October 14, 2004

Battlefield 'Net IX

In past editions of this series I hypothesized that it would become incredibly important to get a robust network up in order to enhance communications with locals so that information flow could be quick and relatively risk free. Cheap simputer style multilingual machines would speak the local language and not require literacy in order to access information on curfews, job availability, Internet connectivity, and give the ability to provide intelligence reports without having to risk physically going to US troops. Simputers are already being worked on in India but the networking backbone looked to be a more difficult problem.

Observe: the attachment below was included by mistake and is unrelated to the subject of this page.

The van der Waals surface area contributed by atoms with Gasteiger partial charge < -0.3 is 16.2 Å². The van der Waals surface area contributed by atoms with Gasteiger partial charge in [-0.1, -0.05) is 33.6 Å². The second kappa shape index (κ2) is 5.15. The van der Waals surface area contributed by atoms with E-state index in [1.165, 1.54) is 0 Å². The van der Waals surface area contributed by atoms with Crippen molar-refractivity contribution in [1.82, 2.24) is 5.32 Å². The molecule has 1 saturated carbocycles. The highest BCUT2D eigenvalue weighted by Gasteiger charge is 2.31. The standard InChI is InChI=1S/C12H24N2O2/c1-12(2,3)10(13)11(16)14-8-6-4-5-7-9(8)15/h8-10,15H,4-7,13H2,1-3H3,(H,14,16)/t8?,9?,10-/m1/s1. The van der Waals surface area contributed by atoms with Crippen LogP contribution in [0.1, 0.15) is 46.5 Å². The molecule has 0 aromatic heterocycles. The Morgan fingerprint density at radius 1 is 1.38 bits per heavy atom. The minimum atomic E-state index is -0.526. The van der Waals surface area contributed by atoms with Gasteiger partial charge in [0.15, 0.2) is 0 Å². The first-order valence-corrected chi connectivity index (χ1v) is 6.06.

I thought that the idea of such information nodes would take awhile to 'catch fire' inside the Pentagon but apparently, they're not only not that far away, they're getting deployed as part of a more conventional battlefield network backbone that carries combat information between US troops called SuperCrumbs which are hardened 802.11b nodes, a component of a larger system called Pathfinder. [Note: I'm linking to Google cache copies so the links will expire]

The only thing really left on this story is the technical specs of the Supercrumb (if they aren't classified) and I have a message into the people who are building the things to find that out. Ideally, they would have power generation systems on board (solar cells most likely) that could keep them live without maintenance but even if batteries have to get changed, if it's infrequently enough, it would still be worth it.

Posted by TMLutas at October 14, 2004 01:56 PM